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Head Of Al-Azhar Calls Islamic State Militants 'Criminals'

The head of Egypt's Al-Azhar, Sunni Islam's highest seat of learning, says Islamic State militants are "criminals" who serve a "Zionist" plot to "destroy the Arab world."

Sheikh Ahmed al-Tayyeb said on September 8 in Cairo that "these criminals have been able to transmit to the world a tarnished and alarming image of Muslims."

At least 10 people were killed on September 8 when suicide bombers detonated two explosive-laden vehicles in a town north of Baghdad that has resisted Islamic State (IS) militants.

Police said the blasts in Duluiyah also wounded at least 30 people.

Duluiyah, which is about 80 kilometers north of the Iraqi capital, was overtaken by IS militants for two days earlier this summer before they were driven out.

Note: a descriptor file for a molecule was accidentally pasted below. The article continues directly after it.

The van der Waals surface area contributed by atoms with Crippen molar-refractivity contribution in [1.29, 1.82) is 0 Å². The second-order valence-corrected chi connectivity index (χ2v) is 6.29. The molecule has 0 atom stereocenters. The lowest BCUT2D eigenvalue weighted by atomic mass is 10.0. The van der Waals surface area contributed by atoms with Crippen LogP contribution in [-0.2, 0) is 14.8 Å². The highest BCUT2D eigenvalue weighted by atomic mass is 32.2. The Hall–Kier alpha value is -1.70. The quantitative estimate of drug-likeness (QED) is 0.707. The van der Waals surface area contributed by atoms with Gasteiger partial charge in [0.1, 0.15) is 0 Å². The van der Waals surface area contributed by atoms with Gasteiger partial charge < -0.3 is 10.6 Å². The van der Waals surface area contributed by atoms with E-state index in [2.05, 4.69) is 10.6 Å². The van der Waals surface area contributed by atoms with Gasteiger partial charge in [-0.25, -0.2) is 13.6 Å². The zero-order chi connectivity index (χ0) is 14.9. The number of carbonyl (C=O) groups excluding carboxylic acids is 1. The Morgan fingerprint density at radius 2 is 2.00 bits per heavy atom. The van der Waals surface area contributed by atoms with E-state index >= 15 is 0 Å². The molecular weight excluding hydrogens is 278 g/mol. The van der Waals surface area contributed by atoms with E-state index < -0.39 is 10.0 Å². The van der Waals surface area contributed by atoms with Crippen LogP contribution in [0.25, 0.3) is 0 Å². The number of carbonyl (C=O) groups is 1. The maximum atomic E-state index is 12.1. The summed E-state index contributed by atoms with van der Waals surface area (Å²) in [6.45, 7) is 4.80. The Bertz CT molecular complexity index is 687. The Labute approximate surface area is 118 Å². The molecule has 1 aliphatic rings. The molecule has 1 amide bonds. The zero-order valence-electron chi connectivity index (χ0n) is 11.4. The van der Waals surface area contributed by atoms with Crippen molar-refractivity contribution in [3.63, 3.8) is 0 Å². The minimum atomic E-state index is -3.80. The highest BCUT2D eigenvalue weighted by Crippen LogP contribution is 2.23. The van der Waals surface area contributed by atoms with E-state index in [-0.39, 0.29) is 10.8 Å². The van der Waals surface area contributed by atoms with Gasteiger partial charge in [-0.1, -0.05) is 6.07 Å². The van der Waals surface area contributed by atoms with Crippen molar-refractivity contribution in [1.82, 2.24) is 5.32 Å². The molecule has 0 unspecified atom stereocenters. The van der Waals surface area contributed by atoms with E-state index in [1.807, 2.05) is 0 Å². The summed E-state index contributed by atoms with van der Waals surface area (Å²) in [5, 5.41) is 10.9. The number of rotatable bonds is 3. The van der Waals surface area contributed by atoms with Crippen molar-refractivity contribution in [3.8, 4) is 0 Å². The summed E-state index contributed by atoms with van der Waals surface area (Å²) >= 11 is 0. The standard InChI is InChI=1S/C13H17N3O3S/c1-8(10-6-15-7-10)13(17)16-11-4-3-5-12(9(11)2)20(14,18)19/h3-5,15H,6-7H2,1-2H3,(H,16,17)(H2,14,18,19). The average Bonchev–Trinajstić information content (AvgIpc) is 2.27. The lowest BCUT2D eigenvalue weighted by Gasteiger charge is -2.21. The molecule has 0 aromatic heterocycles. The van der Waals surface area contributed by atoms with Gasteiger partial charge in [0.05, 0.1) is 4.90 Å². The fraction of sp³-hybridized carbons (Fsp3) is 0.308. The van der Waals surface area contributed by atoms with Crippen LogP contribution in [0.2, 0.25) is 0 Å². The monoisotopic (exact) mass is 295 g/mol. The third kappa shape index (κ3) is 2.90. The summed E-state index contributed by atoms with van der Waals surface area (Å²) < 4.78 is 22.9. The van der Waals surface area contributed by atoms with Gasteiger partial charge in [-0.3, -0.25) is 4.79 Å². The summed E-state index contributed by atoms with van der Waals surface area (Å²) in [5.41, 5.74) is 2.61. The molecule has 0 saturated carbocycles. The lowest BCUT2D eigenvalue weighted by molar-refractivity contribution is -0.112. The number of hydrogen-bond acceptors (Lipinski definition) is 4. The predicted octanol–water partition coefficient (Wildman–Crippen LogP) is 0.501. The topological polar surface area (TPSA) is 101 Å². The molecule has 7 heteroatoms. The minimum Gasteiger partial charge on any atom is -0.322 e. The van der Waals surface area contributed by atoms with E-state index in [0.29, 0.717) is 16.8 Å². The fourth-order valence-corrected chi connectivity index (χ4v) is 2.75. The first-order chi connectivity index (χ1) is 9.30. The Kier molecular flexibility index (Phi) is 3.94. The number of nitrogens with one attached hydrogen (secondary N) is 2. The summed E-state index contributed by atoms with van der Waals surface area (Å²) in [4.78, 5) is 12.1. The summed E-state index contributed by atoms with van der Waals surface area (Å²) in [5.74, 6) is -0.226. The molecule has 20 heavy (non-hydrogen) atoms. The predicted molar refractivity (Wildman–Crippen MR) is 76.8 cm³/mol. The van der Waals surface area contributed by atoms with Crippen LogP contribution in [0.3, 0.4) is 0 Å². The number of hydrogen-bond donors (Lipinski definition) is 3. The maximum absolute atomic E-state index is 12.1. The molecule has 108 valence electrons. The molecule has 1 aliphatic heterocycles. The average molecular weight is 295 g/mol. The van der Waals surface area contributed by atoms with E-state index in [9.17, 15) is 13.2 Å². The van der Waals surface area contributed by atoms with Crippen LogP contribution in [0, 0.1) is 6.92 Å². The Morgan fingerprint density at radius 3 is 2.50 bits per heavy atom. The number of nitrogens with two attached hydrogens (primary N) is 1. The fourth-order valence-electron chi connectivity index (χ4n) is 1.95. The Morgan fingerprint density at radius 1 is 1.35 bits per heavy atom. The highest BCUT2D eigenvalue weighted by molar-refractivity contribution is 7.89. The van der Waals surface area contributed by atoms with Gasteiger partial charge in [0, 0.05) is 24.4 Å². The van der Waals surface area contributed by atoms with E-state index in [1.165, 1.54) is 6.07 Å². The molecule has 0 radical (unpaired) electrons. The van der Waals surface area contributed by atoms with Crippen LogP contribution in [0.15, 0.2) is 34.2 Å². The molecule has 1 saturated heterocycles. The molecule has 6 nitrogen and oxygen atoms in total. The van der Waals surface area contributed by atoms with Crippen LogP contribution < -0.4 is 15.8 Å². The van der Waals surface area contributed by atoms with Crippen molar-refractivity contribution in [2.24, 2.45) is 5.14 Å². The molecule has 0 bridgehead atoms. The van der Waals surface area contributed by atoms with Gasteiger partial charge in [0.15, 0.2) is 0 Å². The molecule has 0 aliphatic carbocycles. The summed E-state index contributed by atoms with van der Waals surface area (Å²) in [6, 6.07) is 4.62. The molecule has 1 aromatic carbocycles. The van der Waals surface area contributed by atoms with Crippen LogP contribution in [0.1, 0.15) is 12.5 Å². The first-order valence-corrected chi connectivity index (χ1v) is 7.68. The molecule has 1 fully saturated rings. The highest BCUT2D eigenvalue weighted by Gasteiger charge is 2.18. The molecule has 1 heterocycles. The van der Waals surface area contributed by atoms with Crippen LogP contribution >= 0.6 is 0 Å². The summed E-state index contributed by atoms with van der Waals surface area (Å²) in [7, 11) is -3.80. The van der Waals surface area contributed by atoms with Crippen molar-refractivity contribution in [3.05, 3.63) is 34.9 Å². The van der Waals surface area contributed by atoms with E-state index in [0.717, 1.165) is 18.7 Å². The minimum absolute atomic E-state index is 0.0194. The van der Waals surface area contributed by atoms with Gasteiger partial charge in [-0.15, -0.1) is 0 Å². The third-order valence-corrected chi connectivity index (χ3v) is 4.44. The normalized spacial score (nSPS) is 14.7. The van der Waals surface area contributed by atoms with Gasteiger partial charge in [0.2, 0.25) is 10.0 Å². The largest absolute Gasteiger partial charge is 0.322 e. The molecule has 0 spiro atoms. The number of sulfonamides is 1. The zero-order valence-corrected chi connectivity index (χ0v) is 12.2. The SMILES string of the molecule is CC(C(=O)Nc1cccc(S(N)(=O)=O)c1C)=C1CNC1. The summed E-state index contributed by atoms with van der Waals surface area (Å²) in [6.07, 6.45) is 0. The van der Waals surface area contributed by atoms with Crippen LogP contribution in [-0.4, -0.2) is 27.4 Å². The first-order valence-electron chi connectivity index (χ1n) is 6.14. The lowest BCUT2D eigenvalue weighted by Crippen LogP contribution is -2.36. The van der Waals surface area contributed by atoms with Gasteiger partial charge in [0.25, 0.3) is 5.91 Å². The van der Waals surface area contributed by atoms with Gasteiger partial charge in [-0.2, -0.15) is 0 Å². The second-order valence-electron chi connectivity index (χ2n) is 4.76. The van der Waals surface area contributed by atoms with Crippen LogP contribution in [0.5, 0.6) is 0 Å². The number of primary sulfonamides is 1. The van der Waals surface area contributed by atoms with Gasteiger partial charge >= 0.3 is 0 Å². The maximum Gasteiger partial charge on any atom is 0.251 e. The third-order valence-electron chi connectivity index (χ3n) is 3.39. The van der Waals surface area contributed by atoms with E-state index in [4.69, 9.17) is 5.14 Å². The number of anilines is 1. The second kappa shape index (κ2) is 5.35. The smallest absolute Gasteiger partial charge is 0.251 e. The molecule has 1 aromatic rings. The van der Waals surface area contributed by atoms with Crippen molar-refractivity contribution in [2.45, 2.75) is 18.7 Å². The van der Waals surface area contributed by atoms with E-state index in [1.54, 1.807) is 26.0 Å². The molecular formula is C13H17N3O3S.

A second attempt by Islamic State to retake the town last month was also repelled.

There was no immediate claim for the attack.

U.S. President Barack Obama says he will make a speech on September 10 outlining his strategy to go on the offensive against Islamic State.

Speaking on September 7, Obama said the United States intended to "systematically degrade" the group's capabilities.

His announcement came the same day the United States extended its air strikes against Islamic State forces for the first time into western Iraq.

The new strikes hit fighters who've been besieging Iraqi government forces at the strategic Haditha dam in Anbar Province.

Meanwhile, the Arab League has vowed to take "all necessary measures" against Islamic State.

At a meeting in Cairo on September 7, Arab League foreign ministers gave their endorsement to a resolution passed by the UN Security Council last month.

The UN resolution urged member states to "act to suppress the flow of foreign fighters, financing and other support to Islamist extremist groups in Iraq and Syria."

Islamic State has taken control of large parts of northern and western Iraq as well as swaths of Syria.

With reporting by Reuters, AP, AFP, and dpa
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